Nathaniel Walters, assistant U.S. attorney, said that the discovery request was burdensome and open-ended, and said that the defense failed to show that the arrests had a discriminatory effect. "The defense wants to argue selective enforcement without any evidence," he said.

"They’re stonewalling and won’t provide it," Kuykendall shot back.

Walters characterized the "Barn" as a stash-house and said that agents had begun their investigation into "possibly illegal activity" beginning in April 2017, nearly nine months earlier.

He also rejected the idea that the “viral video” affected the choices of Agents Burns and Marquez. “Doesn’t’ matter if 65 million people saw that video, unless the defense can prove the agents saw it.”

Instead, he said, Burns and Marquez said they believed the Barn was a stash-house.

The court also heard arguments that Warren’s arrest violates the Migrant Smuggling Protocol, a international agreement signed by the U.S. and other countries in 2000. The treaty was designed to protect the rights of migrants, argued Knight, and it was inconsistent to prosecute Warren for rendering humanitarian aid under the protocol. The government, she said, was misinterpreting how the agreement limited this prosecution.

Velasco asked what would happen if the courts refused to intervene, and Knight responded that the only remedy beyond the district and circuit courts was the International Court of Justice, an international body. But, she said the U.S. has opted out of parts of the ICJ.

She also noted that humanitarian aid was necessary in the Arizona deserts because 2,816 people have died in the desert, requiring immediate aid to stop people from dying “preventably,”Knight said. She said that the prosecution’s argument against the motion was largely an attempt to charge the subject, and technical nitpicking.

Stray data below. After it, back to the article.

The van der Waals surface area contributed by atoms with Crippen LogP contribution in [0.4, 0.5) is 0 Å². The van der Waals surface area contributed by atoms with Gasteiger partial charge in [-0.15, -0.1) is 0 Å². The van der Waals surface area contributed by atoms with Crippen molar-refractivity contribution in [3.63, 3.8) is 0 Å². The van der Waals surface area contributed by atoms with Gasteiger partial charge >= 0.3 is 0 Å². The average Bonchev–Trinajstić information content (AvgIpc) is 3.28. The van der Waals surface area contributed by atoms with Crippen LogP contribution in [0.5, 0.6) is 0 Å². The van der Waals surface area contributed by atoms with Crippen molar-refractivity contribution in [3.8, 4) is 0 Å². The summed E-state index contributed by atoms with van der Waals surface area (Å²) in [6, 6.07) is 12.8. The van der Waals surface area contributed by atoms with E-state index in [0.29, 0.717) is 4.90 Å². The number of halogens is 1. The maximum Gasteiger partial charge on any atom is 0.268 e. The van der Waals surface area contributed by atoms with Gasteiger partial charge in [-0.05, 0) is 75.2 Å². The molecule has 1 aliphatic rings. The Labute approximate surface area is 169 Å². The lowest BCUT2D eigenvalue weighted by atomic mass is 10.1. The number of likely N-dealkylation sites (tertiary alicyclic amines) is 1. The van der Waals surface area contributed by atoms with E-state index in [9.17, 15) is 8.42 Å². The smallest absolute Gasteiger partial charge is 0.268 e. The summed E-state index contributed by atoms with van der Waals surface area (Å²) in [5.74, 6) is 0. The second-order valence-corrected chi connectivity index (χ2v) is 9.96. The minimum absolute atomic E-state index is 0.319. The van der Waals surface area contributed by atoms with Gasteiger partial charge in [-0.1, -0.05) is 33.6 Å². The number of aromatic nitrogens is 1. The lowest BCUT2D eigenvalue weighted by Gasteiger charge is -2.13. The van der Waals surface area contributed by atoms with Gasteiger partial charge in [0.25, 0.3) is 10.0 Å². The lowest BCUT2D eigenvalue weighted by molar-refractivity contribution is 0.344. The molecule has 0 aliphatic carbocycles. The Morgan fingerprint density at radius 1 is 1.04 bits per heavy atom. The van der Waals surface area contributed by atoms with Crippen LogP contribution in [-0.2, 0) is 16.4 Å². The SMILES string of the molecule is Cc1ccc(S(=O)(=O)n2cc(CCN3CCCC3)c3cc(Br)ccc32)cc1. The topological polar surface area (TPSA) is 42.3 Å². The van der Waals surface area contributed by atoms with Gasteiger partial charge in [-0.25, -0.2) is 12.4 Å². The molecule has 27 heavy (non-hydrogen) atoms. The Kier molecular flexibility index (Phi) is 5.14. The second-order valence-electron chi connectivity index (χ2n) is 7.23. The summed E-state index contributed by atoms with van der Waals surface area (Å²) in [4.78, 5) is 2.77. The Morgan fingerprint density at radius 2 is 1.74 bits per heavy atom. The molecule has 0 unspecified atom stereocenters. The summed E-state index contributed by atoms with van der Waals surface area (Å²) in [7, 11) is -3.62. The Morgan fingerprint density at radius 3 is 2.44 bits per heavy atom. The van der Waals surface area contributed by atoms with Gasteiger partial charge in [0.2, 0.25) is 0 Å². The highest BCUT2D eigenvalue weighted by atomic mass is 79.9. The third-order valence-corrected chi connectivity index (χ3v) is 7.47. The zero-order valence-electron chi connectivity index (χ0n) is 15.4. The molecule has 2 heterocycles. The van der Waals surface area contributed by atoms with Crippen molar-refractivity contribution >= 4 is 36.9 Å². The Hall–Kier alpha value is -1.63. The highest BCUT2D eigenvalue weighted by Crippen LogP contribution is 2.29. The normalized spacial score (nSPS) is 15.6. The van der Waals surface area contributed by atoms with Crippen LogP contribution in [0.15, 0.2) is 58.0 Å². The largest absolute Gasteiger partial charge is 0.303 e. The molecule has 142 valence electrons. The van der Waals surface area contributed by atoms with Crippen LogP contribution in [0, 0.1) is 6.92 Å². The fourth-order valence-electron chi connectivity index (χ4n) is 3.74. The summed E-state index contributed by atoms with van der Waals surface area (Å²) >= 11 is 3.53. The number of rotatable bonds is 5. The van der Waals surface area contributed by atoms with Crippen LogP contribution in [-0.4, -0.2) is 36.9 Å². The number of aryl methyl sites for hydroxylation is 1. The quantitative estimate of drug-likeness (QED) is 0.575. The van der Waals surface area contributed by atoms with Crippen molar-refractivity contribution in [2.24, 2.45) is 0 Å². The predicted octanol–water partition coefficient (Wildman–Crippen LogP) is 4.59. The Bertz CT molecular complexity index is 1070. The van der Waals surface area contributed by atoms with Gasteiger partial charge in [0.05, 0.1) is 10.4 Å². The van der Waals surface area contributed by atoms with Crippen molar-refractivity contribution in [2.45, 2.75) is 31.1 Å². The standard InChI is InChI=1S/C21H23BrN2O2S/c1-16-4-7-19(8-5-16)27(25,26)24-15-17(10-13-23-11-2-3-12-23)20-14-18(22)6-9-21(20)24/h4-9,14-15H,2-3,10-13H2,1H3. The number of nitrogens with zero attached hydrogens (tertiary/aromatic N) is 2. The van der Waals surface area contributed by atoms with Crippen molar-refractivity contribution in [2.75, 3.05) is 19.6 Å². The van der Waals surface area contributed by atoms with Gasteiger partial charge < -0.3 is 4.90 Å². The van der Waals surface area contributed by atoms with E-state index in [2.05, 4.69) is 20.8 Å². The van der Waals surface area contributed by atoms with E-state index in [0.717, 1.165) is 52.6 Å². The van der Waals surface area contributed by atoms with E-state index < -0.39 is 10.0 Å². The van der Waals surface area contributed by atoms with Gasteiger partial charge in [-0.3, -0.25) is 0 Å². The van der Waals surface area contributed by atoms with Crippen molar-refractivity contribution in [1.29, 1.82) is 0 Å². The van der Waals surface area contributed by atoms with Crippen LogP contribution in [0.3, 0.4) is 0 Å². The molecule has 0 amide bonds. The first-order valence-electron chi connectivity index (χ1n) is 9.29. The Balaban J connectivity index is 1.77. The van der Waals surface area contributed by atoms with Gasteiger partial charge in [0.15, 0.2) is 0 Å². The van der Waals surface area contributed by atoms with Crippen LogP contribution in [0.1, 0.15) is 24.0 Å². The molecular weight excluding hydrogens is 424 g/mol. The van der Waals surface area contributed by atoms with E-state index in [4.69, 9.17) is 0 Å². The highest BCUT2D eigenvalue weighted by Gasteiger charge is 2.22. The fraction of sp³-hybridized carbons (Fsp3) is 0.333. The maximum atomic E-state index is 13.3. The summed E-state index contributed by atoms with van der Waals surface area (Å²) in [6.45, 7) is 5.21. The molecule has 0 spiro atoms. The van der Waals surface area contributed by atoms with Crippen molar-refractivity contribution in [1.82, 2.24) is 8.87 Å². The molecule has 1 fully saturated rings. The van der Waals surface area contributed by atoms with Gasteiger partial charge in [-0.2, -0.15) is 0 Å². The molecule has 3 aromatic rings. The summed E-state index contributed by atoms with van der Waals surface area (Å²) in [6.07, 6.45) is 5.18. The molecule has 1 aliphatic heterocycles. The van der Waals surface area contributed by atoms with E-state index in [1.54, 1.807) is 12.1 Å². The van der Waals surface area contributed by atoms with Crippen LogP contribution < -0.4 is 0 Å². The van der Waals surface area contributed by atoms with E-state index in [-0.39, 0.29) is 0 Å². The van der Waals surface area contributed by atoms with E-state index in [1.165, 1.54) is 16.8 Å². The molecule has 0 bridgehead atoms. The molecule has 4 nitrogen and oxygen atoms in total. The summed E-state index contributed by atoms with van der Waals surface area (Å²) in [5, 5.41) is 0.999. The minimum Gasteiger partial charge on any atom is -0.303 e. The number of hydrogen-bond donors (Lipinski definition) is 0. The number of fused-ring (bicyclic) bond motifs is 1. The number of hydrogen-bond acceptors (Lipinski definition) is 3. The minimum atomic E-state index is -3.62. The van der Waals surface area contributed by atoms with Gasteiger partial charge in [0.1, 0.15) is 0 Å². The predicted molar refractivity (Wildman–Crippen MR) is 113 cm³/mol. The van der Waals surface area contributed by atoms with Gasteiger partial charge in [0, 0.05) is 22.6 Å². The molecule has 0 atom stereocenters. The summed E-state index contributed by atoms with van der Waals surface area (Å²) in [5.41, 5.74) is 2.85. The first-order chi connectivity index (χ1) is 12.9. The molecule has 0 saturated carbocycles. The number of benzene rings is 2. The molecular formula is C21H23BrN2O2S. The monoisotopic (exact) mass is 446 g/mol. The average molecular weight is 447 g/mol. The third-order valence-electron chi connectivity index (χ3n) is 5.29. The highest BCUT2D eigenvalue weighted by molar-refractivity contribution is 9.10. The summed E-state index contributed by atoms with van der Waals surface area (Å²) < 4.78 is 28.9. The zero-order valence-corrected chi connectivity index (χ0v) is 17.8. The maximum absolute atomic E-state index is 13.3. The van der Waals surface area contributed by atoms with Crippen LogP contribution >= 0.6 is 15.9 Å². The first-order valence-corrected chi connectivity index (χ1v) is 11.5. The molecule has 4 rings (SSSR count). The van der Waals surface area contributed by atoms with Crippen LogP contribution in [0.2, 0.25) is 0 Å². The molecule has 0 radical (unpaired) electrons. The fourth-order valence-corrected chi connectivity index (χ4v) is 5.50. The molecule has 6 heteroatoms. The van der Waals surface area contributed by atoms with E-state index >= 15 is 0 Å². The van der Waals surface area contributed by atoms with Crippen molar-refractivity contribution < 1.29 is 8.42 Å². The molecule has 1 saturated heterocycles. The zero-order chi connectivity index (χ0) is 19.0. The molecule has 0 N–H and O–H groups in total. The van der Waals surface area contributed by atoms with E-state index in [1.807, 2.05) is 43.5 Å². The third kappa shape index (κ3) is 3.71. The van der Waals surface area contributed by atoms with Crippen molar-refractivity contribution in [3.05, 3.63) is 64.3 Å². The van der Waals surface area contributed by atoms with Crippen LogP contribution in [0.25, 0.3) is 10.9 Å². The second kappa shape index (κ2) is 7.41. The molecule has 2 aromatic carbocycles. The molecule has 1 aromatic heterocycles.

Velasco asked if Warren could be charged with conspiracy, and noted that the Protocol including prohibitions against smuggling networks. Knight responded that the provision of water, food, and medical care is “never criminalized and cannot constitute a crime.”

She also noted that while the government had charged Warren with conspiracy, there was little evidence of that in his original charging documents.

Anna Wright, the other assistant U.S. attorney, said that the government had convinced a grand jury that Warren attempted to hide the men to “avoid detection” and said the neither of the men needed aid because they were taking selfies with a cellphone while they were in Ajo. She said that the protocol never explicitly creates an exception for humanitarian aid.

However, Knight responded that it was in the preamble and purpose, and that the drafting language made this “crystal clear.”

She also noted that the government’s charging document was limited and did not show evidence of Warren engaging in a conspiracy.

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“We don’t know your honor,” Kuykendall said, arguing that the government had disclosed their file, but hadn’t made it completely available to the defense. “We’re still in the dark about the specific allegation.”

“I think we know all the facts, we just don’t know the jury’s decision,” Velasco said. “That’s probably all they’ve got,” he said.

Velasco said he would render a decision soon. 

If Velasco refuses to dismiss the charges against Warren, he faces a jury trial on November 14.

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Paul Ingram/TucsonSentinel.com

Scott Warren during a ceremony in Ajo last August.